The First Born Son. The Torso. The Bound Woman. The Withered Lover. The Torn Prince. The Angry Princess. The Pilgrimess. The Great Child. The Dire Mother. The Hammer. The Jackal. The Juggernaut. No, these are not just descriptions of people in front of you at your neighborhood Burger King. These are the names of deadly ghosts haunting the halls of Dark Castle’s Thir13en Ghosts.
It’s Monster Mash Month here at Nightmare on Film Street, and a whole dozen of dead’zies isn’t a crowd for this edition of Making a Monster. This month, we’re putting on our special glasses and peering through Latin-etched glass to cover one of my favorites, the 12 ghosts of…..Thir13en Ghosts! Much of the information mined for our deep dive comes from the featurette Thir13en Ghosts Revealed, a segment of special features on the film’s DVD release that puts all other special features to shame.
Weird Guy 1 & Weird Guy 2
From the beginning, the proverbial drum beat that marched along the production of Thir13en Ghosts was the chance to modernize William Castle’s 1960 original film with the new technology available to filmmakers. When director Steve Beck approached Makeup FX artist Howard Beger with the project, Berger saw the warning signs of a computer graphics snoozer. “At first when I read it, I thought ‘God, it’s gonna be 400 days of blue screen ghosts going ‘ooohhh I’m gonna get you.'”
Fortunately for the artist and audiences alike, Beck had a different idea. Every ghost would be physically present on set during filming, and the ghosts would be much more than actors covered in bed sheets. “What really intrigued me was Steve wasn’t looking at it like “ok, here’s Weird Guy #1, and Weird Guy #2”. He had a backstory for everybody.” While these stories never made it directly into the film, Beck’s ghost histories were eventually available to audiences in the notoriously excellent bonus features on film’s DVD release. For example, here’s an except from the featurette explaining one of the more…upsetting… spirits of the 13, The Jackal –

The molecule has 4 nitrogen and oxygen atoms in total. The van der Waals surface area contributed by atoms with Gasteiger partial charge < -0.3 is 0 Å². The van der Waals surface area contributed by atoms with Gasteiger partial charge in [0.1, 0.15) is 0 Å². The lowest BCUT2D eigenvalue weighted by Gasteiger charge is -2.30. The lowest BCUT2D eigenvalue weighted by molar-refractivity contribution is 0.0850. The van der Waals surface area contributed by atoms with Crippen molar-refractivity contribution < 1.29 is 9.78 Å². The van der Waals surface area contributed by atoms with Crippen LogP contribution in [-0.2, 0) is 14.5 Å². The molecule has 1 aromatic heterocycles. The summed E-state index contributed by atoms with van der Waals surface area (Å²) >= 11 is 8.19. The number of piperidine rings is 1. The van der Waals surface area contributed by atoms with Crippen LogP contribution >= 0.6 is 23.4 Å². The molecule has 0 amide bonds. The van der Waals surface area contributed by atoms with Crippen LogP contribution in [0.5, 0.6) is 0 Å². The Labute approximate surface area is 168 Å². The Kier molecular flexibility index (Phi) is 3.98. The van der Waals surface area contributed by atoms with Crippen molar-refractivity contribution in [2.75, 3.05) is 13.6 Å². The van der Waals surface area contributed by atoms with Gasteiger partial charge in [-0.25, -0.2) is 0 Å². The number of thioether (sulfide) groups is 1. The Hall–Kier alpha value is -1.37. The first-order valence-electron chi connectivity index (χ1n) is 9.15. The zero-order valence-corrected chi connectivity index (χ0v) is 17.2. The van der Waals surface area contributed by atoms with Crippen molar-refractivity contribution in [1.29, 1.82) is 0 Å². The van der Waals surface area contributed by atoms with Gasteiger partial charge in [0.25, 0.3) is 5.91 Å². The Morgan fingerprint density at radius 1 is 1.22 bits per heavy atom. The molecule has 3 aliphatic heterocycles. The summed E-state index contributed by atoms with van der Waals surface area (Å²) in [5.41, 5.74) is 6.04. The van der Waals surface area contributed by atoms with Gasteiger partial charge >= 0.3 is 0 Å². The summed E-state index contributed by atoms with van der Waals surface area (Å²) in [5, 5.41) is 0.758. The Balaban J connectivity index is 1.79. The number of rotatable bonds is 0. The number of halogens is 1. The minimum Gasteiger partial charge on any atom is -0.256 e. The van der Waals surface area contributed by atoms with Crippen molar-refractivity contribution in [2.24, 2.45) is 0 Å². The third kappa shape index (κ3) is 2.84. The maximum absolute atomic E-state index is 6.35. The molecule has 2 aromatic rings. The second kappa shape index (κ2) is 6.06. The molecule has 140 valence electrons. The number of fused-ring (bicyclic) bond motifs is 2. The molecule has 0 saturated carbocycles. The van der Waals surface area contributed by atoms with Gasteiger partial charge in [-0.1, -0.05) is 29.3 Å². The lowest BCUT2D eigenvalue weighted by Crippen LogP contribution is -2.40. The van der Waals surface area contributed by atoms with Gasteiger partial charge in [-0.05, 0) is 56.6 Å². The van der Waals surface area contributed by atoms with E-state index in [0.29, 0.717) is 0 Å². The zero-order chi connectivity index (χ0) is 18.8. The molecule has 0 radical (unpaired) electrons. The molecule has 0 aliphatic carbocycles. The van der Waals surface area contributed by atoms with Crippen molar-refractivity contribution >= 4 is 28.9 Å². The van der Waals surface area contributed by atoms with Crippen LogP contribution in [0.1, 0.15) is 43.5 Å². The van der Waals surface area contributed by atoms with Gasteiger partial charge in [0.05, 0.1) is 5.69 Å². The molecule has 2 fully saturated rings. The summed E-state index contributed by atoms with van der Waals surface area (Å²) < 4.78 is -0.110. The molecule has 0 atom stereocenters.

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Ryan Kuhn, the man who became the Jackal, was born in 1887 to a prostitute. Ryan later developed a sick and insatiable appetite for the female gender, attacking prostitutes and stray women with the cunning of a wild animal. As a means to cure his insatiable appetite, Ryan committed himself to Borehamwood Asylum. After years of imprisonment in a padded room, he went completely insane, scratching at the walls so violently that his fingernails were torn completely off. The doctors kept him permanently bound in a straight jacket, tying it tighter when he acted out, causing his limbs to contort horribly. Still fighting to free himself, Ryan gnawed through his straight jacket, until the doctors finally locked his head in a cage and sealed him away in a dark basement cell. There, he grew to hate any kind of human contact, screaming madly and cowering whenever approached by people. When a fire broke out in the asylum, everyone but Ryan escaped. He chose to stay behind and meet his deserved fate.
The Jaws of Ghosts
The backstories Beck concocted provided a vivid starting point for the effects artists to start crafting the large group of ghouls. To bring the words to life visually, artist Derek Thompson was brought on board to create comic-book-style artwork of each of the ghosts. Allowed a broad interpretation, Thompson and company stepped away from a realist concept for the monsters, opting instead to incorporate what they viewed as “people’s worst nightmares” however outlandish they may be.
Loving what the artists brought back to him, Beck tweaked the designs on small clay sculptures that allow for the art to be inspected three-dimensionally. Charles Porlier, key supervising artist on the film, explained that the tweaking did not end in pre-production. “Some of the makeups allowed us to play a little bit, and actually design on the set. Do some makeups, march the actor in and have the director look at them, roll some footage…decide what we liked and didn’t like, and redesign as we went.”
“It’s a pretty intense process to take one of these nice, clean actors and turn them into a monster in just a couple of hours,” said [Howard] Berger.
Time spent in the makeup chair varied wildly between the ghost designs. Some actors and actresses only endured an hour or so of preparation. Others such as Shawna Loyer, who portrayed The Angry Princess, required 4-5 hours in the seat, which she attributed to the vast scarring effects covering her body. Characters such as The Juggernaut featured a foam body piece, fake hands, and disposable facial prosthetics that were replaced each day of filming. On certain occasions, all 12 ghosts (if you watch the film, you’ll know why it’s 12 and not 13) were needed on set at the same time, a logistical nightmare for the makeup artists. “It’s a pretty intense process to take one of these nice, clean actors and turn them into a monster in just a couple of hours,” said Berger.